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Scandinavia Today / Europe



Are there European countries with hidden economic crisis

Monday, 04 November 2013
The view is that Europe could be on its way out of the economic crisis but some Swedish institutions are looking into the numbers to determine is that is the case.
It is pretty known that Greece, Spain and Portugal are economic crisis countries, but outside the media spotlight there are also causes for concern for countries such as Austria and Slovenia. Furthermore experts are tracking the feel for Ukraine which is said to be closer to devaluation.

How is the economic crisis in Europe shaping up? In the shadow of the eurozone crisis, closely watched countries in southern Europe have pushed even Central European economies into deeper waters.

According to analysts at the Swedish bank, SEB, Slovenia and Austria  as well as Croatia and Hungary should be counted as countries to be watched closely. “They are under some pressure from the crisis in the eurozone,” says Mikael Johansson, head of the bank SEB's Eastern European Analysis as reported by the Swedish daily, Dagens Nyheter.

A country that overshadowes all is Ukraine. There, the economy will deteriorate in the fall and the government may be forced to devalue the report from the paper holds.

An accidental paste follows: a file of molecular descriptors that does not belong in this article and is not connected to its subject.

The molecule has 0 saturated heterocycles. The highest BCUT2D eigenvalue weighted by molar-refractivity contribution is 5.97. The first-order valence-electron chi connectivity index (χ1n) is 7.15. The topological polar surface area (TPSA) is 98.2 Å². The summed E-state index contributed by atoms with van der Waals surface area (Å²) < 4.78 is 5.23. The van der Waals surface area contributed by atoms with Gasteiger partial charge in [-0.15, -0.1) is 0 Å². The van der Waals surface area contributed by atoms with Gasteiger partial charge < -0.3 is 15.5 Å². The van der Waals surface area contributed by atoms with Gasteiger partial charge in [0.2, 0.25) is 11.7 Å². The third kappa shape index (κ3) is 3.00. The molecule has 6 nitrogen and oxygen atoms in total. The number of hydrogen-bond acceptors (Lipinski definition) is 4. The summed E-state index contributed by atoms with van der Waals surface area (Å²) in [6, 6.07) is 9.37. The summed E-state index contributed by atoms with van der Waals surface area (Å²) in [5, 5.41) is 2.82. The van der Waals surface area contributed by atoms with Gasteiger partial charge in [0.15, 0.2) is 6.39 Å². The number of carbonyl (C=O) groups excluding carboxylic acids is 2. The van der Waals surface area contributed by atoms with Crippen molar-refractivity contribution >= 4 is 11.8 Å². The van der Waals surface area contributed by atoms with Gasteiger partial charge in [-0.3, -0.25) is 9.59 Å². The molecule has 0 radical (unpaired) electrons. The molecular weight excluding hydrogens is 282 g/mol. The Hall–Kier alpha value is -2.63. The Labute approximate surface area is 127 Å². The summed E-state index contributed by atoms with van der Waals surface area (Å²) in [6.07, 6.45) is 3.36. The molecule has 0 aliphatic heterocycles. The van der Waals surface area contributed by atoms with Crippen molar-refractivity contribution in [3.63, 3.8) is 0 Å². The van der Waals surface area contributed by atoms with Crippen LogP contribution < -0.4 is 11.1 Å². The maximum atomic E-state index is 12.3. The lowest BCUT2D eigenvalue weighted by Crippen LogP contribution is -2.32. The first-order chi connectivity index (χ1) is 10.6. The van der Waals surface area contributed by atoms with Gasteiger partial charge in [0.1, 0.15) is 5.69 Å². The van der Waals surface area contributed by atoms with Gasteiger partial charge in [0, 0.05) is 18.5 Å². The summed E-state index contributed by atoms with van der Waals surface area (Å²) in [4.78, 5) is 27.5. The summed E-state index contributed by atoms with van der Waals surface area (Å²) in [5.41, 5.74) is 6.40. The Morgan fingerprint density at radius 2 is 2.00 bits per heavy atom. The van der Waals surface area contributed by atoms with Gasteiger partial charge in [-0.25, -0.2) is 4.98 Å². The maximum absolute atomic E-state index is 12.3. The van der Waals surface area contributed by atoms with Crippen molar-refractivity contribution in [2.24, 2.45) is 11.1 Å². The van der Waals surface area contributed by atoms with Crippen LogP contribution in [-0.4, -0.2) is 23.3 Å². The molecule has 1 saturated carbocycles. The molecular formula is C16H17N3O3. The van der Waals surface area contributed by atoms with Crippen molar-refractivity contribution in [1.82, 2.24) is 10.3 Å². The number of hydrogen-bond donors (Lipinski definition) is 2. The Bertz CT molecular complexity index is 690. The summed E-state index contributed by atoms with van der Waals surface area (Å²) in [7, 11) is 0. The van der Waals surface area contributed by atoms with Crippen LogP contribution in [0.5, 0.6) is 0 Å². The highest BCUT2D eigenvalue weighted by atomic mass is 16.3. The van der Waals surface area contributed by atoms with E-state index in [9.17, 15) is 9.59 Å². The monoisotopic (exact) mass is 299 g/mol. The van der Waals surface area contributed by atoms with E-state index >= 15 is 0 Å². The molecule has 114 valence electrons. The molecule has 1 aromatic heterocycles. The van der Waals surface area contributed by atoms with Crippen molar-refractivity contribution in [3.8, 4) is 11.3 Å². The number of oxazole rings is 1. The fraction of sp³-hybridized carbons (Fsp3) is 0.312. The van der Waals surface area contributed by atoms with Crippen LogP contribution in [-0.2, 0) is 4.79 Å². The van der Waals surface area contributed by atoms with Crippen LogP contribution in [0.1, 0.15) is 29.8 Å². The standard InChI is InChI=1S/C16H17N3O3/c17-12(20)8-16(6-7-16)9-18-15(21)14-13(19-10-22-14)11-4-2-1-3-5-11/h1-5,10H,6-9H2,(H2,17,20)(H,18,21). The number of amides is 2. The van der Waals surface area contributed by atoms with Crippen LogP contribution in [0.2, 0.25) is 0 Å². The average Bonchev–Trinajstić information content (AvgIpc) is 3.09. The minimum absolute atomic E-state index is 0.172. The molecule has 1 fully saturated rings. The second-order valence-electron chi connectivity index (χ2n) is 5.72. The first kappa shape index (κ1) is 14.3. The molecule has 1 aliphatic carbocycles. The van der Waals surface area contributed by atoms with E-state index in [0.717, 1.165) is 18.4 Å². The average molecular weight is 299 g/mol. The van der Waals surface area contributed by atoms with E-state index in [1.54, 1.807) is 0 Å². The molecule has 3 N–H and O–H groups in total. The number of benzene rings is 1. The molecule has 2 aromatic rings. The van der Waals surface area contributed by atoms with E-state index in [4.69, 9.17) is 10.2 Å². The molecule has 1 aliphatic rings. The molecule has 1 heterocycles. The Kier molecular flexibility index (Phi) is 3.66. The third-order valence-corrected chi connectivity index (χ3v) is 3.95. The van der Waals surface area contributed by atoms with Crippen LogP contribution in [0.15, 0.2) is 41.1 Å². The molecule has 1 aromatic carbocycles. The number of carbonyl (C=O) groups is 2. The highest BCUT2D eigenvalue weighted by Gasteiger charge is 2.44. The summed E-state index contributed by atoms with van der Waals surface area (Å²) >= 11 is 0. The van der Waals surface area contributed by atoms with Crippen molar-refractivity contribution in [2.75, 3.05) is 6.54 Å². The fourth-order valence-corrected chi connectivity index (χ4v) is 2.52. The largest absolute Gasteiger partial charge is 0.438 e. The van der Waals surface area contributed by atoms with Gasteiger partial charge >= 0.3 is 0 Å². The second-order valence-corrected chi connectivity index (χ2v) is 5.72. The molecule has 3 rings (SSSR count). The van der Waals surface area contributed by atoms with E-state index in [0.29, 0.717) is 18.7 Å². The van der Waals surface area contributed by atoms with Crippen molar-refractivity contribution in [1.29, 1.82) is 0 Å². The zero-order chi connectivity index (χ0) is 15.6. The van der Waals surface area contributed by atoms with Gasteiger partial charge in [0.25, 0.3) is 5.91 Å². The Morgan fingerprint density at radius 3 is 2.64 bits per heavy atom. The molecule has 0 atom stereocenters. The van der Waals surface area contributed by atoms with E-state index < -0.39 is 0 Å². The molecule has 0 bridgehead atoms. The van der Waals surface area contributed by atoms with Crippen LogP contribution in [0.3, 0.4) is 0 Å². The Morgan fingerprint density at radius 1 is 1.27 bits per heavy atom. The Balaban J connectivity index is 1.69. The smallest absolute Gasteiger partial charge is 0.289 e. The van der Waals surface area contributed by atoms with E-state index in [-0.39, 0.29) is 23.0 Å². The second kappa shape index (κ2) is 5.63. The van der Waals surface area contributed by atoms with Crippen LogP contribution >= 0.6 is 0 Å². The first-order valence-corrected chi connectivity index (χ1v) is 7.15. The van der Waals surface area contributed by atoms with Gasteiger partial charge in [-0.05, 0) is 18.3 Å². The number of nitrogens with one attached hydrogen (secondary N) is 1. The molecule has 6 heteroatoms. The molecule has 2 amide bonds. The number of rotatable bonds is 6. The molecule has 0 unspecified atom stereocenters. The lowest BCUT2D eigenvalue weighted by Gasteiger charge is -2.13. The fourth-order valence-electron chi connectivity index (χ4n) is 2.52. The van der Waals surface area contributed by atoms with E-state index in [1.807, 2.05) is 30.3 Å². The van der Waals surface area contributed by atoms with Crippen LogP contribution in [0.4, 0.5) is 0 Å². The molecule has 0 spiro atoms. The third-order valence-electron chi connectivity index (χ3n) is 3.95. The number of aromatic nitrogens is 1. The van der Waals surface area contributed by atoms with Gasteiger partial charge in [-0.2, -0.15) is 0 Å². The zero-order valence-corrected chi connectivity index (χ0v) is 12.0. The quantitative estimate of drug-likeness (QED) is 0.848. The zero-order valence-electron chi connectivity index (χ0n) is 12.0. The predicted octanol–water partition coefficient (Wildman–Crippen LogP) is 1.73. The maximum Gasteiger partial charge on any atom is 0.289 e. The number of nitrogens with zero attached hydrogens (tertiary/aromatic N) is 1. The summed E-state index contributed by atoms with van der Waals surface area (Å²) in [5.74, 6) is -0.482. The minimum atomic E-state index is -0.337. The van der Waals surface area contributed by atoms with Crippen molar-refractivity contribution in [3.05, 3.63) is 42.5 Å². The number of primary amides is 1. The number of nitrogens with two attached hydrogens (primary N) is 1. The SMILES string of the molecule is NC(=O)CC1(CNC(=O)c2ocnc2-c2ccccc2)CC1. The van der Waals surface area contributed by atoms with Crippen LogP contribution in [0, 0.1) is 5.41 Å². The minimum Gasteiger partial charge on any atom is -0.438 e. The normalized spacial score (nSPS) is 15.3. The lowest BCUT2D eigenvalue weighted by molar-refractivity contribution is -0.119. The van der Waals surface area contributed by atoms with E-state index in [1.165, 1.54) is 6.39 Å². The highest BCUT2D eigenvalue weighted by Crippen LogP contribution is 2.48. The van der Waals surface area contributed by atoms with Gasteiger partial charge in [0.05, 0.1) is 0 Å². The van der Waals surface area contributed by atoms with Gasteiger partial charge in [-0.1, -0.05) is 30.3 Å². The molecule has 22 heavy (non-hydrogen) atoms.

“Ukraine is a great country that has been forgotten. They had a banking crisis in 2008 – 2009 that was in parity with the crisis in the Baltics,” says Mikael Johansson.
The driver of their crisis comes from the falling world prices for steel. This presses down their economy more.

“We believe that they will be forced to devalue in the winter because they have large imbalances in their trading. Moreover, the big distrust is already being felt in the economy,” says Mikael Johansson, who believes that Ukraine will devalue its currency by at least 10 percent at any time during the first quarter of 2014.

The devaluation will not have a major positive impact on Ukrainian exports, says Mikael Johansson.

Slovenia on its part has banks that are under pressure. At the beginning of the year, Lars Nyberg, former deputy governor of Swedish central bank, is working in a startup management company that will take over banks' bad assets there, the paper said. A similar consortium, Securum and Retrieva, were in Sweden during the 1990s banking crisis.
Slovenia is part of the European Monetary System and the European Commission have influence on the process of taking over its bad assets.

By Team

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